• Improve – act based on the insights you gained through the previous step.

Keeping sales up is an ongoing process which you can maintain through various approaches:

  • Stay on top of the game with content marketing (blog posts, email nurturing)
  • Start an affiliates program
  • Promote discounts
  • Showcase social proof (prospects are more likely to trust other people’s reviews)
  • Optimize your website
  • Stay active in social media and communities
  • Track and interpret analytics
  • Reach out to influencers and raving fans

Launching your product is a big deal, and should be treated as such. Having a solid plan and executing it as flawlessly as possible certainly gives you the best chance for success.

10 Tips To Boost Your Startup’s Pre-Launch Campaign.

1. Build a pre-launch landing page

A landing page is the image of your product to the world. It can help you deliver the right message to the right audience.

In general, you should be thinking about growth before you even launch your product. That’s why you should have a place where you can get users to sign up for exclusives, e.g. early access, special offer, gifts, etc.

Some quick wins for your pre-launch landing page are:

  • Have a clear Value Proposition of your product.
  • Have CTA(CallsToAction) in several places on your page. (don’t overdo it) Ideally, in the top section and at the bottom of your page.
  • Include fun and descriptive video or an image to keep your page sexy.

Below is Robinhood’s landing page, when they were doing their pre-launch campaign. They gathered over a million pre-launch users.

Robinhood had one of the most successful prelaunch campaigns.

If you want a Robinhood-style pre-launch campaign, join Viral Loops today!

2. Run a pre-launch campaign get more leads with a viral boost.

In that pre-launch stage, all you need is to get emails, as many emails as you can. Get people to love you.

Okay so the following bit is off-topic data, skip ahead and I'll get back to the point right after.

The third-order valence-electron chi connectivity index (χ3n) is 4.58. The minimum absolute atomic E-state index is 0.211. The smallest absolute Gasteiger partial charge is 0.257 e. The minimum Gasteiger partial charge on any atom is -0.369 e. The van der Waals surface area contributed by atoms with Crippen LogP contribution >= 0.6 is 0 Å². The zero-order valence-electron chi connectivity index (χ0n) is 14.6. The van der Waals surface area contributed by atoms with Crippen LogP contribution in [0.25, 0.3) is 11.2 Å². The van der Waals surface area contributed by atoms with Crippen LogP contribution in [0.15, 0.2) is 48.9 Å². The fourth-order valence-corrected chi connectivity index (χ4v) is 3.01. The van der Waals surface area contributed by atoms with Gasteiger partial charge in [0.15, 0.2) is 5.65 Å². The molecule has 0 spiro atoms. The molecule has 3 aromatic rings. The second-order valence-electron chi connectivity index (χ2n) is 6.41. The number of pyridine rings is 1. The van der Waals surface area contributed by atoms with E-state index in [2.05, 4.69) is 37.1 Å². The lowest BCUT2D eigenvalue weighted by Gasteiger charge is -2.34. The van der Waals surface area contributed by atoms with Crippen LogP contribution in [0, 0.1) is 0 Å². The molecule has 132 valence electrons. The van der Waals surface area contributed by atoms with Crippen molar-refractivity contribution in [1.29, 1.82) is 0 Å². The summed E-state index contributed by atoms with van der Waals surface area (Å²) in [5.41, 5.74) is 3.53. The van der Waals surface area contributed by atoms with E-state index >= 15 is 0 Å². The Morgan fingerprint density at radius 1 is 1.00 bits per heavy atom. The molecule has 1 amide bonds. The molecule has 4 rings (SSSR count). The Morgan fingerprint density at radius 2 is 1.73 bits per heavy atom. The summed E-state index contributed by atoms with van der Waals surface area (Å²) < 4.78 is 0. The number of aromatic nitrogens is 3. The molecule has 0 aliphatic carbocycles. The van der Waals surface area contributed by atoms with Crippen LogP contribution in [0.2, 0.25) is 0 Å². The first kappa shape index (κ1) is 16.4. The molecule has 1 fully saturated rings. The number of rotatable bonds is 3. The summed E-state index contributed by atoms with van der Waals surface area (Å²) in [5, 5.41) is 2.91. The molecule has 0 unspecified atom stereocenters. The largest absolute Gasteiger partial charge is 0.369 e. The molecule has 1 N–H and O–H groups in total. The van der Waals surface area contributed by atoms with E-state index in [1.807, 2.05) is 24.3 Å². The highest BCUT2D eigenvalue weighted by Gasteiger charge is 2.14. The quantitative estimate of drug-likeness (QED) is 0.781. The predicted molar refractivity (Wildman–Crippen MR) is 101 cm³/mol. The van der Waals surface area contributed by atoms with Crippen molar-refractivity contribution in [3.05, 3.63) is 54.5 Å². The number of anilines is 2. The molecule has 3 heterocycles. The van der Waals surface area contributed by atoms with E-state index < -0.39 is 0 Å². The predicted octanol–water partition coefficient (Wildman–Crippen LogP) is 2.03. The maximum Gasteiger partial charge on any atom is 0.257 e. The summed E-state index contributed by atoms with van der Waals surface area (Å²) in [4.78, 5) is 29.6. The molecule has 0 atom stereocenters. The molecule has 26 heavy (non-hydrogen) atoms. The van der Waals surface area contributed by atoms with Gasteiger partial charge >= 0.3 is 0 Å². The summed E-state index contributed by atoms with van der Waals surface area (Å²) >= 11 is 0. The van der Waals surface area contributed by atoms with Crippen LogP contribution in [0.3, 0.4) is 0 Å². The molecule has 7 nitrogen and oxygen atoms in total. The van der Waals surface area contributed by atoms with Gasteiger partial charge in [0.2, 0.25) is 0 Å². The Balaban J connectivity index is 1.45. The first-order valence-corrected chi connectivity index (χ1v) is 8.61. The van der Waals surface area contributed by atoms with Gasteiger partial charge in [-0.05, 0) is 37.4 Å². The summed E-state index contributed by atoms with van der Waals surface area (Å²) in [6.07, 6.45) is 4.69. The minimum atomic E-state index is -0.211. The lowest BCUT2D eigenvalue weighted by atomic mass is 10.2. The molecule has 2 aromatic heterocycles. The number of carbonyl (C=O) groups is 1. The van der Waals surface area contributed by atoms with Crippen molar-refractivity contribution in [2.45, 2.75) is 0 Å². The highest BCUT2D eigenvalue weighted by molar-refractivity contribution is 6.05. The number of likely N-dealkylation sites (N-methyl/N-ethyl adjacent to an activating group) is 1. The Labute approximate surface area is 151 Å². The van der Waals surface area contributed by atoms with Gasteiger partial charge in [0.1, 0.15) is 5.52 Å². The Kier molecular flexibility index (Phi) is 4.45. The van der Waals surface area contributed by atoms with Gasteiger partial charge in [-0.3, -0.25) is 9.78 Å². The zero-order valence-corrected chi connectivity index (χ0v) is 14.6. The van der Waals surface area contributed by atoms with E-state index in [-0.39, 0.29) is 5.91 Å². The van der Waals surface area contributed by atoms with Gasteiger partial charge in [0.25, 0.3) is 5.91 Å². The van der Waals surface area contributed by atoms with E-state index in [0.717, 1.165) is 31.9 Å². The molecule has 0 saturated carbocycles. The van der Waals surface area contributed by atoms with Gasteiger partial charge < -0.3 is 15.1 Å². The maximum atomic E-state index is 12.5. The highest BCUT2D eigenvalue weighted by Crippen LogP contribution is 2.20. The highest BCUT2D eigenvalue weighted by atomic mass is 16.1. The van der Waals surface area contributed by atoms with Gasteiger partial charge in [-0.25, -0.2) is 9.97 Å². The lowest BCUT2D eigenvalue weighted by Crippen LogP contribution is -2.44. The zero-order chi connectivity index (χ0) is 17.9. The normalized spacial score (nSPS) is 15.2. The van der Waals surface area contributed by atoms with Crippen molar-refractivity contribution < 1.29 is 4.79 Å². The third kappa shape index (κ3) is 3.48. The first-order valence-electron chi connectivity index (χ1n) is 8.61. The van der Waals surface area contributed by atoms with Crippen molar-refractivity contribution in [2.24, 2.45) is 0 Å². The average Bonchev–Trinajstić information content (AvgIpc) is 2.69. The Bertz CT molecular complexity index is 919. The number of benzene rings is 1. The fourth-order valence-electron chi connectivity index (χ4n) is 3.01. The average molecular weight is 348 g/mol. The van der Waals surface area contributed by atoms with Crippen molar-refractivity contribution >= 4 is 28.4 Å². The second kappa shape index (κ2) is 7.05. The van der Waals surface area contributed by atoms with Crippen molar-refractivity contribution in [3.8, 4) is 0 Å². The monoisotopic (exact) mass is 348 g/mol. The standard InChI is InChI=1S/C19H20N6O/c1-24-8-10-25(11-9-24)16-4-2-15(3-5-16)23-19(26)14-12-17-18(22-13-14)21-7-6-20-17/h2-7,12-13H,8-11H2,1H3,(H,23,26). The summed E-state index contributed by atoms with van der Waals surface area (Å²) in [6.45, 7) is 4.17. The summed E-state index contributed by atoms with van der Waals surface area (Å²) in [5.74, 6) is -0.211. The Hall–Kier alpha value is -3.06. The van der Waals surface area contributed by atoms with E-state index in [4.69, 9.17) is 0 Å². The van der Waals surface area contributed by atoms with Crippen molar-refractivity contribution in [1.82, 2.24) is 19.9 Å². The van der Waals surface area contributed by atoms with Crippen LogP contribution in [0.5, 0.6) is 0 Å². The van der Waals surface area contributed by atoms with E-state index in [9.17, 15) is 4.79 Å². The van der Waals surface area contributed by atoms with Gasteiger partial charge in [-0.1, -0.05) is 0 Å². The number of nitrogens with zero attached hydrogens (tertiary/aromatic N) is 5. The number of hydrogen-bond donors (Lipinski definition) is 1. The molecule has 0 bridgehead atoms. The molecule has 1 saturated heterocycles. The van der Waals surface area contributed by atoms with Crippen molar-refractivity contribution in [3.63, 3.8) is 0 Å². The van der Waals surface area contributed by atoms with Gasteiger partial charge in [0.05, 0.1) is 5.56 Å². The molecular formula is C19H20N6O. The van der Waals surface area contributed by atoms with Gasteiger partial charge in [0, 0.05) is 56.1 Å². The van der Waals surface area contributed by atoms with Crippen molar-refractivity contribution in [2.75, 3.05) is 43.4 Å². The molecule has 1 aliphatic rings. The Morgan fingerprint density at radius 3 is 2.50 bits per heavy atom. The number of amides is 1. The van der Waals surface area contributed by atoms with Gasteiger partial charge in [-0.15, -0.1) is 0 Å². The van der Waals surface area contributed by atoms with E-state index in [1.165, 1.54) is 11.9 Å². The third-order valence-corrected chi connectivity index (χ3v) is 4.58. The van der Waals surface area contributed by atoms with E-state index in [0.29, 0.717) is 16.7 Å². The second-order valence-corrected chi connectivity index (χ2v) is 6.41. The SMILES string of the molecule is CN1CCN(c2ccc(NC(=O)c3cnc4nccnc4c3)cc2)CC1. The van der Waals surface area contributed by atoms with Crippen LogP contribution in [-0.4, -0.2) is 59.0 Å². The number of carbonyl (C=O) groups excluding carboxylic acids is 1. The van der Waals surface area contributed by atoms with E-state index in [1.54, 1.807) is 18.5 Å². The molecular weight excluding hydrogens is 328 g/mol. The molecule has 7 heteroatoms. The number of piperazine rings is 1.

Turn early-visitors into advocates of your product. When someone visits your website, she can join a wait list or a giveaway where she can get early access if she refers to her friends.

In Viral Loops, we offer a Robinhood-style pre-launch template to run a proven prelaunch campaign. You’re ready to go in seconds.

3. Boost traffic with ads

This is probably the most scalable and the easiest way to test different campaigns and get immediate results.

It’s necessary to run campaigns on paid channels because they’re highly customizable, and you can easily target and test specific groups.

Facebook is an excellent solution if you want something cheap, with great targeting options and quick results.

You can use AdEspresso to easily create your Facebook ads and save a ton of time in creating variations traditionally.

4. Have a banner with every important referral page

Customize your landing page by adding welcoming banners to users from a range of referral sources.

Some great tools to use are Introbar and Appocalypsis.

5. Submit your startup (PH, HN, Betalist)[h3]

There are several websites where you can expose your startup and build backlinks. Have you tried Product Hunt? Betalist? Hacker News?

You can take a look at this list, which has all the necessary communities to list your startup.

If you don’t have time to submit your startup, you can have a look at this marketing tool, which helps you submit your information to startup directories, review sites, and communities

6. Build/engage with a community

One of the cheapest ways to create momentum for your product is to build a community around your startup.

A community is much more than a one-time marketing campaign and can help you throughout your company’s life cycle if you take the time to grow it right.

You can create a Slack community; you can have a look at Buffer’s approach on how to create one.

Here’s a great guide for building awesome communities, created by Sacha Greif.

7. Building Marketing Into Your Product

“Marketing is for companies with sucky products”- Fred Wilson, VC

Dropbox, Hotmail, Eventbrite, Mailbox, and Snapchat acquired tons of millions of users with almost no money spent on marketing. They just built virality into their product.

A startup’s ability to go viral depends on two variables: time, and the ‘viral coefficient,’ i.e., the number of new users each user generates.

The graph below illustrates startup growth at different rates based on different viral coefficients. Let’s say that the Y-axis represents your number of user signups, and the X-axis represents time.

If your viral coefficient is 1.0 (each user generates one new user), you will achieve linear growth, assuming you retain your users. If you have a viral coefficient above 1.1, you will achieve exponential growth as illustrated by all of the lines above the lower green line.

With Viral Loops and our battle-tested referral templates, you can build virality into your product like Dropbox and Airbnb.

8/9/10. Team Team Team

The team is probably the most critical aspect of a successful company. No matter what idea you want to fund, big or small, working with a team allows you to multiply your network, divide and conquer tasks, focus on your areas of expertise and make your campaign the strongest it can be.